Executive vacuum and parliamentary paralysis continued. Presidential vacuum prevailing since 1 Nov 2022 persisted with little apparent prospect of resolution. Likewise, parliament remained at virtual standstill as several political parties argue it cannot meet for legislative sessions until it has elected new president. Leading Christian party Lebanese Forces 13 Nov proposed exceptional legislative session to parliament speaker solely to extend term of army chief Joseph Aoun, who is scheduled to retire on 10 Jan 2024.
Nothing happens in southern Lebanon without Hezbollah’s knowledge.
Israel and one of its neighbors [Lebanon] - a neighbor that doesn't officially recognize Israel - have come to a constructive solution for a conflict. And that's histor...
Israeli security interests are best served by Lebanon's economy being rebuilt rather than the crisis getting worse.
Thus far, October’s exchanges of fire between Hizbollah and Israel have stayed within the sides’ red lines. Still, with an Israeli ground invasion of Gaza looming, risks are tremendous. A Gaza ceasefire, while improbable, is the only way to rule out a broader war.
In this video, David Wood discusses the presidential vacuum in Lebanon and how it's affecting the country's ability to deal with its other compounding crises.
With tensions rising along the Israeli-Lebanese border, the UN peacekeeping force stationed in the area has arguably never been more important. With the mandate up for renewal, the UN Security Council and troop-contributing countries should reassert their backing for the mission in the strongest terms.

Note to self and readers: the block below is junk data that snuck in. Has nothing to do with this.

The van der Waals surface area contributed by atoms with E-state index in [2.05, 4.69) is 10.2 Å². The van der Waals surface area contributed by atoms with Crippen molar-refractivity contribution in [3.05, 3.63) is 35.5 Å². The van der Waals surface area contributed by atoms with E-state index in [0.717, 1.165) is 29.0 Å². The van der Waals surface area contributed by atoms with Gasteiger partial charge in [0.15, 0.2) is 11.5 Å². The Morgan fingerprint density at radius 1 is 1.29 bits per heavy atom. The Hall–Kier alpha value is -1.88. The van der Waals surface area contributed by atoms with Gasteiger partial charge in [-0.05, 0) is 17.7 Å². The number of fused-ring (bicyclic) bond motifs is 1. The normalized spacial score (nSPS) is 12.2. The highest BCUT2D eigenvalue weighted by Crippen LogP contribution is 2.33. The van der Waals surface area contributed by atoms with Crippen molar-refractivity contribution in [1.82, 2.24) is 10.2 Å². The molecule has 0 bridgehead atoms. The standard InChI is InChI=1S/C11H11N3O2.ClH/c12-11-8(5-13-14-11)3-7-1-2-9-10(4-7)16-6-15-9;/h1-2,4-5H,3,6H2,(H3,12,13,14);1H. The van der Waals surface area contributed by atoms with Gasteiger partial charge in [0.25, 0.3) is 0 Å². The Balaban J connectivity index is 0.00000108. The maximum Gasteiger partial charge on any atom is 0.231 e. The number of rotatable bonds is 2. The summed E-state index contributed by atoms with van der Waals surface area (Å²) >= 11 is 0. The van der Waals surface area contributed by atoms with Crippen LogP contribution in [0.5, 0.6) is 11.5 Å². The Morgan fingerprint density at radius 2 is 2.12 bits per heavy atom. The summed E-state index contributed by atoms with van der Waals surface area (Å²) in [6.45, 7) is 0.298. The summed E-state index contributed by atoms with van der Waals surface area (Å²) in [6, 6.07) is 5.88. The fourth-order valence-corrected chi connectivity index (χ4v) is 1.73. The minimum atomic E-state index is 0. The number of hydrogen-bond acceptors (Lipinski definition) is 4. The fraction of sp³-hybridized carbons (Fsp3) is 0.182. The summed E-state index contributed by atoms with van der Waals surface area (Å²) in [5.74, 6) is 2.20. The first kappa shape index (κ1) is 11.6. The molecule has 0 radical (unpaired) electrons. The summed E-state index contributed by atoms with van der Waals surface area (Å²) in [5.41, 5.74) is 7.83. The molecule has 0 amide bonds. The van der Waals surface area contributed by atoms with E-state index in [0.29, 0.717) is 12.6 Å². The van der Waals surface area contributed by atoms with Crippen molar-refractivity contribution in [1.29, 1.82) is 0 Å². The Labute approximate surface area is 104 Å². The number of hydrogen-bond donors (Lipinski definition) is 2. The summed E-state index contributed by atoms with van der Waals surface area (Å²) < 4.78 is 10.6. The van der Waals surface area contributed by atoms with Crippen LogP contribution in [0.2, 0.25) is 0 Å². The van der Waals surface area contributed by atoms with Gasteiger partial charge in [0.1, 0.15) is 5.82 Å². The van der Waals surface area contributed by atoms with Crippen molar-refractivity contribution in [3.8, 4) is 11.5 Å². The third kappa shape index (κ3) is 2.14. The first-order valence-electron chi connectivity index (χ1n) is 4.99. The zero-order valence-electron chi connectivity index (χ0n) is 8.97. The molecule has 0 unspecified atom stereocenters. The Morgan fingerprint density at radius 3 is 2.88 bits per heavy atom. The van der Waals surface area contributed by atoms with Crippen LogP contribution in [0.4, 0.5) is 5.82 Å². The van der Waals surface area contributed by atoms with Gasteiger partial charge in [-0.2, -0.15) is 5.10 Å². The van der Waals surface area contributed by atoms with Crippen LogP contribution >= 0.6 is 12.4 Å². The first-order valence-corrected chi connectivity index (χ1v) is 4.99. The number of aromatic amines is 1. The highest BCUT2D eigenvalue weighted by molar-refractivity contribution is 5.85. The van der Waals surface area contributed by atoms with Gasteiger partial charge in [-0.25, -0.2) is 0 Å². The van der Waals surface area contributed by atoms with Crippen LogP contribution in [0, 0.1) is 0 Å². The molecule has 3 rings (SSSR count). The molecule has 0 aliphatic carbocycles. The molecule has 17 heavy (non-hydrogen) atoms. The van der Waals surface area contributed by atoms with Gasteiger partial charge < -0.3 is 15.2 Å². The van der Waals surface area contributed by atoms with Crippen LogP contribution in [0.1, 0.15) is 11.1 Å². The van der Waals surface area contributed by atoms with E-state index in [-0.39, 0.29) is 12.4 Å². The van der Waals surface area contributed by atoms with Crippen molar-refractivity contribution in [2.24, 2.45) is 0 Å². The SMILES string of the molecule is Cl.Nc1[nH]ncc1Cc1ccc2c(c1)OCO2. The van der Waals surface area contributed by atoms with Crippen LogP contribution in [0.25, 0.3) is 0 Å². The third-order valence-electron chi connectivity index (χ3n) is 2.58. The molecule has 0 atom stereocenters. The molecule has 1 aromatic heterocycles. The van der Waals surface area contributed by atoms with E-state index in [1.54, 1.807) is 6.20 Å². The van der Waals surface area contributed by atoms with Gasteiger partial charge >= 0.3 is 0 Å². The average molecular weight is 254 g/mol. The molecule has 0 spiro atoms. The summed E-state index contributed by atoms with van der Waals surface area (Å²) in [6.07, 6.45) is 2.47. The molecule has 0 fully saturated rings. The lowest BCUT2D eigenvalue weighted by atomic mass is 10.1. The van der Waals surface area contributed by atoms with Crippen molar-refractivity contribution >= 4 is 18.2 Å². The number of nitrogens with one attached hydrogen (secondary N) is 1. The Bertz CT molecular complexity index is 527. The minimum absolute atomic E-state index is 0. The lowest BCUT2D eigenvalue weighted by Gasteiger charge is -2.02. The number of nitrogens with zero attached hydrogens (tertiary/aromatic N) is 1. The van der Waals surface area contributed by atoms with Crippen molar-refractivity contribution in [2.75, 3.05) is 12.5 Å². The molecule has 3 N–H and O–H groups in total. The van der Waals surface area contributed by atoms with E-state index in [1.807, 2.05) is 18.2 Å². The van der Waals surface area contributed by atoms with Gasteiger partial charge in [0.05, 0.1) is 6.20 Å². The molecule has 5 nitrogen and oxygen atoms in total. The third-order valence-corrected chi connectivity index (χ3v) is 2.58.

In this video, Crisis Group’s Senior Analyst for Lebanon, David Wood, warns that tensions between Hizbollah and Israel risk ending the relative calm of the past seventeen years.
The CrisisWatch Digest Lebanon offers a monthly one-page snapshot of conflict-related country trends in a clear, accessible format, using a map of the region to pinpoint developments.
The erosion of Lebanese political institutions, which has already disabled the presidency and the cabinet, now threatens hundreds of municipalities. Amid its crippling economic crisis, Lebanon can ill afford to lose one of the last vestiges of state functionality.
Barring an eleventh-hour compromise, Lebanon will soon be without a president. An extended vacancy could stall action needed to ease the country’s economic crisis, risking unrest. With outside help, politicians should strive to avert this outcome – and to find ameliorative measures for the interim.
Domestic politics in Israel and Lebanon could scuttle talks about their claims in the Mediterranean – and to the gas riches underneath. With the U.S. mediator’s help, the two countries should refocus on achieving an accord that serves their mutual interest and spares them a confrontation.
On 15 May, amid a continuing economic meltdown, Lebanese voters chose a new parliament. In this Q&A, Crisis Group expert David Wood parses the results and assesses the implications for efforts to resolve the country’s deepening crisis.